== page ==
Following on from my thankful list made in Committing To A Multi-Hyphen Life I want to go into a bit more detail on each of the points I made – starting with my role working as Inclusion Officer with Artspace Lifespace and The Invisible Circus.
Over the past few months I have been rearranging my life to be able to focus on the things that really matter to me which are the arts and inclusion. As a self identifying mixed race woman with minimal contact with my Nigerian father, I first felt connected to my African heritage through music and art. Creative social circles became where I felt accepted and became a driving force for me to become involved in music & the arts. They’ve been instrumental in my personal and professional growth and should be available for everyone – no matter their race, religion, sexual persuasion, class, anything – no one should ever feel excluded from the arts.
Unfortunately, people do. Whole communities can, and have, been forgotten in creative development and opportunities, but in order to successfully outreach and invite people into spaces where they may otherwise feel unwelcome, it is important to make sure those spaces are welcoming. I’ve been part of a diversity project where the opportunity itself was fantastic but the environment in which it was being held was stuck in the 1950s! Some of the conversation’s I was dragged into were downright comical (in reflection) and made me more aware of my race than I had been in years. Was the experience itself a good one? For the most part, yes. But as a way to bring more diverse people into the organisation, it was thoroughly counter-productive and this is so often the case when it comes to ‘diversity box ticking’.
I’ve been told to “take off my hair” by event security so they could ‘check it’. I’ve walked around events and had groups come over and tell me to sing milkshake NOW because I look like Kelis. I’ve had constant hair pulling and aggression when I’ve asked strangers not to touch me. These micro (and not so micro) aggressions make spaces unwelcoming – they make people uncomfortable because it’s a constant reminder of difference, it excludes you.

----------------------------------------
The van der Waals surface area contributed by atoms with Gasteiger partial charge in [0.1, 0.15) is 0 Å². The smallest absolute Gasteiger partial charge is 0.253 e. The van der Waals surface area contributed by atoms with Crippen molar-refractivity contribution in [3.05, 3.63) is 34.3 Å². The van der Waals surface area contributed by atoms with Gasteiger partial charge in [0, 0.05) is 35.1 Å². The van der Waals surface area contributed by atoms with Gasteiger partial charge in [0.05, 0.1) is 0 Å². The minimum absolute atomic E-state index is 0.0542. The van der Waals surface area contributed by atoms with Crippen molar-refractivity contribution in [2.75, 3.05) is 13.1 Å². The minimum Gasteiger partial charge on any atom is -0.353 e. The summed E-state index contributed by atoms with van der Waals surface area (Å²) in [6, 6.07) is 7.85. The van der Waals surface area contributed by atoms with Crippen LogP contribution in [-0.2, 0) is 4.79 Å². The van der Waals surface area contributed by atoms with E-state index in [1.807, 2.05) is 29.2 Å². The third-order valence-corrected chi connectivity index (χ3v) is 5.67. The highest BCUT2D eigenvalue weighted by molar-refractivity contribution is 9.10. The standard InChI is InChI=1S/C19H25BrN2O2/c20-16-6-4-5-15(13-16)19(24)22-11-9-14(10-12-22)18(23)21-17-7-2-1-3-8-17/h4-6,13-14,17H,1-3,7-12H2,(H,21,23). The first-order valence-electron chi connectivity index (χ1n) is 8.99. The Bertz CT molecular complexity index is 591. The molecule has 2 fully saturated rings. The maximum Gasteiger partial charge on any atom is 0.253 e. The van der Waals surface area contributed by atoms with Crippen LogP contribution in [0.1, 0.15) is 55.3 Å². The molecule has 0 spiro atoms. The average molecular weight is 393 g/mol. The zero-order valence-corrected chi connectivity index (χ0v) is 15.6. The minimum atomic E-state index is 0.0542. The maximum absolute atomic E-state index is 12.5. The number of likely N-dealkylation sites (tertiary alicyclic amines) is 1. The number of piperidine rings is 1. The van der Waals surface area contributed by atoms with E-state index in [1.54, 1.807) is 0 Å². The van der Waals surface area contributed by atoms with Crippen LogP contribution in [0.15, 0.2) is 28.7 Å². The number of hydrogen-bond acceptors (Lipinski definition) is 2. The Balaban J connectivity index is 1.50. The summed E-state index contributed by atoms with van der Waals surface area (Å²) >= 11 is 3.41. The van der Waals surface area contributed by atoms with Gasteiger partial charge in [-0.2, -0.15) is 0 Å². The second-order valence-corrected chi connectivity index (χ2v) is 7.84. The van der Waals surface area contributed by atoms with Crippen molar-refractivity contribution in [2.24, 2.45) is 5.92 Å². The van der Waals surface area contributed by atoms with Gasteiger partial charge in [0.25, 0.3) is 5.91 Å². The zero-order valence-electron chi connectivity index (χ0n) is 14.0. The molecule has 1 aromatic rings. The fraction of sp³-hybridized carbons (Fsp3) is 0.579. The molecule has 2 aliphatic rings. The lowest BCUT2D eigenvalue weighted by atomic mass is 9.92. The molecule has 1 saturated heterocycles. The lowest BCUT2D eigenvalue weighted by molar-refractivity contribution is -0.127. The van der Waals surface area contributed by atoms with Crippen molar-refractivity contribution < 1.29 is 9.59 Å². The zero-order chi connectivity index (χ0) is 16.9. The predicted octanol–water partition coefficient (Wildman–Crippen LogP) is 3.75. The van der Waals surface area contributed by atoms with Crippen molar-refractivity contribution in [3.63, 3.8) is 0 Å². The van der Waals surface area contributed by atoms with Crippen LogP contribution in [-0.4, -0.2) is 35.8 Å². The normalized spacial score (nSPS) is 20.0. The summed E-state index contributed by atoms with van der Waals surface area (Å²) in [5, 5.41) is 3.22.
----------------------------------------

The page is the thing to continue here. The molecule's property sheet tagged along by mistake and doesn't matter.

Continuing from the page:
A big part of what I want to do is work with organisations through in-house training and planning, to make sure that this work isn’t just a ‘tick the diversity box’ exercise but an alteration of thought to affect how certain decisions are made. To start putting some ripples of change into motion. It is not enough to say ‘everyone’s welcome but the same people keep coming’ because why is that? Shouldn’t that be what’s looked at first?
I’ve worked with amazing organisations and what has become very clear is; the more diverse the organisers, the more diverse the audiences. Every. Time. Mono-culture in the organisation means mono-culture in the audience because we all work within our networks, especially in creative industries. If you’re putting on a night or an event and you’re sharing it solely within your network, chances are it’s going to be pretty limited in terms of its diversity. I know that the common denominator in my network is that it’s predominantly female – and that’s ok, because I know that. I can recognise that if I only invite fabulous ladies to my events, I can’t complain that men hardly ever come because how counter-productive would that be? If I can be honest about the strength’s and weaknesses of my circles, then I can work on how to rectify that. For instance, in this scenario I could link up with someone with a male heavy network if I want a more gender balanced event.
Over the next couple of years through this new Inclusion Officer role and hopefully others, I want to focus on researching what’s currently being done to tackle the lack of inclusion & diversity in creative arts industries through:
-Data capture to look at where the problems are and how they can be worked on
-Training to raise awareness of hidden biases within organisations
-Creation of progressive policies to be referred to in the planning, organisation & delivery of events to make them more attractive to diverse audiences
Access to the arts and creativity can change people’s lives – it’s undoubtedly changed mine. The confidence that can be drawn from knowing you can do something that no-one else can due to your own unique talent is boundless and infectious. It can affect the people who work with you, the people who see you progress and the people that you don’t even know. The ripple effect of positivity has the potential to be huge, especially living in the internet era that we do. The opportunity to discover inner creativity should be available for everyone – hopefully, we can make sure it is.
So, if you hear of anyone doing this type of work or organisations who want to improve their audience diversity (or one’s you think should even if they don’t know it yet!) please let me know. Email me – email@example.com or hit me up on my socials. Let’s do this together xx